Let X be a random variables representing number of fair dice thrown with mass:

$P(X=x)=\frac{1}{2^x}$ for $x=1,2,....$

Let also Y be the sum of numbers appearing on the faces of dice. Then, find $P(X=2|Y=3)$

My approach

Although I have tried to solve the problem but I am a little doubtful as my answer didn't match with manual.

This is Bayes Problem. The sum of 3 can only occur if die is thrown one or two or three times. If we throw more dice, then sum would exceed. Now, $P(X=1)=\frac{1}{2}$ $P(X=2)=\frac{1}{4}$ $P(X=3)=\frac{1}{8}$

Also, $P(S=3|X=1)=\frac{1}{6}$ $P(S=3|X=2)=\frac{2}{36}$ $P(S=3|X=3)=\frac{1}{216}$

Now, using the Bayes formula, I am getting the required probability as $P(X=2|Y=3)=\frac{24}{169}$

What am I doing wrong here? The answer does not match with the manual.

Any help?

  • $\begingroup$ What is the manual's answer? Does it give any indication of how it got that? $\endgroup$ Apr 27, 2018 at 4:09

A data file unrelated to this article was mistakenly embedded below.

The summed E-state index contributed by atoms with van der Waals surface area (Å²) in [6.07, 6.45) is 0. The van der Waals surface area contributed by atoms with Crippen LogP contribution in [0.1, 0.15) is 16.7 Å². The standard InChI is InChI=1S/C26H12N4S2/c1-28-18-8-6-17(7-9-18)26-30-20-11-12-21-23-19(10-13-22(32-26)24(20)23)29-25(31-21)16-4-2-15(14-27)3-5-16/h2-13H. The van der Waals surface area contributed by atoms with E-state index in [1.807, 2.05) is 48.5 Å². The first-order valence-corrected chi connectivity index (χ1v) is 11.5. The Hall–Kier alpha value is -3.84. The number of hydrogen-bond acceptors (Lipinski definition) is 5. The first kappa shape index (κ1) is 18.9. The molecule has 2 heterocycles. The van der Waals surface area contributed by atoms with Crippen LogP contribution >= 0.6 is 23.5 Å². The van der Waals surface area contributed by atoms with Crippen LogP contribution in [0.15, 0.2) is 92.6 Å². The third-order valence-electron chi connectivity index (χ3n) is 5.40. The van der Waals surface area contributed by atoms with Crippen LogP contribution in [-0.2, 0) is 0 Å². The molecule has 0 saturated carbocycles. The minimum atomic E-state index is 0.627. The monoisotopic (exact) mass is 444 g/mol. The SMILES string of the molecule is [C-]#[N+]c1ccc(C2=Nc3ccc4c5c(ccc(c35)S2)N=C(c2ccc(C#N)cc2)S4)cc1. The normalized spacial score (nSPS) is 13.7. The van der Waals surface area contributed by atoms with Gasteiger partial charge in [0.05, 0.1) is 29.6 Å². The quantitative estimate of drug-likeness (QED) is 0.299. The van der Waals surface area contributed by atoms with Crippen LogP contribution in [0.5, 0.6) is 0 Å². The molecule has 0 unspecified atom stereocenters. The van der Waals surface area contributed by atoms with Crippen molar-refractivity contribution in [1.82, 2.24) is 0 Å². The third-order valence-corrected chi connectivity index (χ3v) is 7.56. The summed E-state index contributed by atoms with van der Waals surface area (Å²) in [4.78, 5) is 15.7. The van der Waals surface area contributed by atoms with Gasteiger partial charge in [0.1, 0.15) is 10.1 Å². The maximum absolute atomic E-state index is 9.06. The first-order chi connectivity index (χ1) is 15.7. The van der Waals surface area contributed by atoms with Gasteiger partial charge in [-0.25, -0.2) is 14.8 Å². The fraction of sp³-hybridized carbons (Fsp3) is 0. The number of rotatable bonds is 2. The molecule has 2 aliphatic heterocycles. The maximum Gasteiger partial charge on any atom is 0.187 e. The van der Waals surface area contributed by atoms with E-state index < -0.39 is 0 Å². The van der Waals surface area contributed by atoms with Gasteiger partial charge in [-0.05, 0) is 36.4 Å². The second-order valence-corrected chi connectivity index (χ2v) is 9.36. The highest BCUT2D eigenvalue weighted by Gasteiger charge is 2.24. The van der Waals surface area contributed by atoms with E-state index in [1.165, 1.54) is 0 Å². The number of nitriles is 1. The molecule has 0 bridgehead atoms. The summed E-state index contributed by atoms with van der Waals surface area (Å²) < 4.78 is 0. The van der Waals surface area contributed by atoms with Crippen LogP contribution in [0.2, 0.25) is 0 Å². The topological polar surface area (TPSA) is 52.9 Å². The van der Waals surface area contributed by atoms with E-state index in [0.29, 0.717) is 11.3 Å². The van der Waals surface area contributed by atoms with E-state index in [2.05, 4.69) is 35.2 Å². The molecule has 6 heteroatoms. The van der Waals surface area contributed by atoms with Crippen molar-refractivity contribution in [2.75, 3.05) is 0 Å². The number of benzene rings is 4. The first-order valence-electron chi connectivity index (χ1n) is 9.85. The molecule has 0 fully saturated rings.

• $\begingroup$ @GrahamKemp I don't how it got $\frac{13}{45}$. $\endgroup$
    – userNoOne
    Apr 27, 2018 at 4:12

1 Answer 1


Yes indeed, if the sum of pips is $3$ it is impossible to have thrown more than $3$ die, so we do seek:

$$\mathsf P(X=2\mid Y=3)= \dfrac{\mathsf P(X=2, Y=3)}{\mathsf P(X=1, Y=3)+\mathsf P(X=2, Y=3)+\mathsf P(X=3, Y=3)}$$

And indeed you have evaluated these correctly:

  • $\mathsf P(X=1, Y=3)=\tfrac 12\cdot \tfrac 16\qquad$ throw a 3 on one dice.
  • $\mathsf P(X=2, Y=3)=\tfrac 14\cdot \tfrac {2}{36}\quad~~$ throw a 1 and 2 on two die.
  • $\mathsf P(X=3, Y=3)=\tfrac 18\cdot \tfrac {1}{216}\quad~$ throw 1 on each from three die.
  • $\mathsf P(X=4, Y=3)=\tfrac 1{16}\cdot \tfrac {0}{~}\quad~$ cannot do it for anything beyond three die.

Finally that does give us: $$\mathsf P(X=2\mid Y=3)= \dfrac{2\cdot 2\cdot 6}{4\cdot 36+2\cdot 2\cdot 6+1} = \dfrac{24}{169}$$

You are vindicated!   The manual is clearly wrong.   Bad manual, bad.


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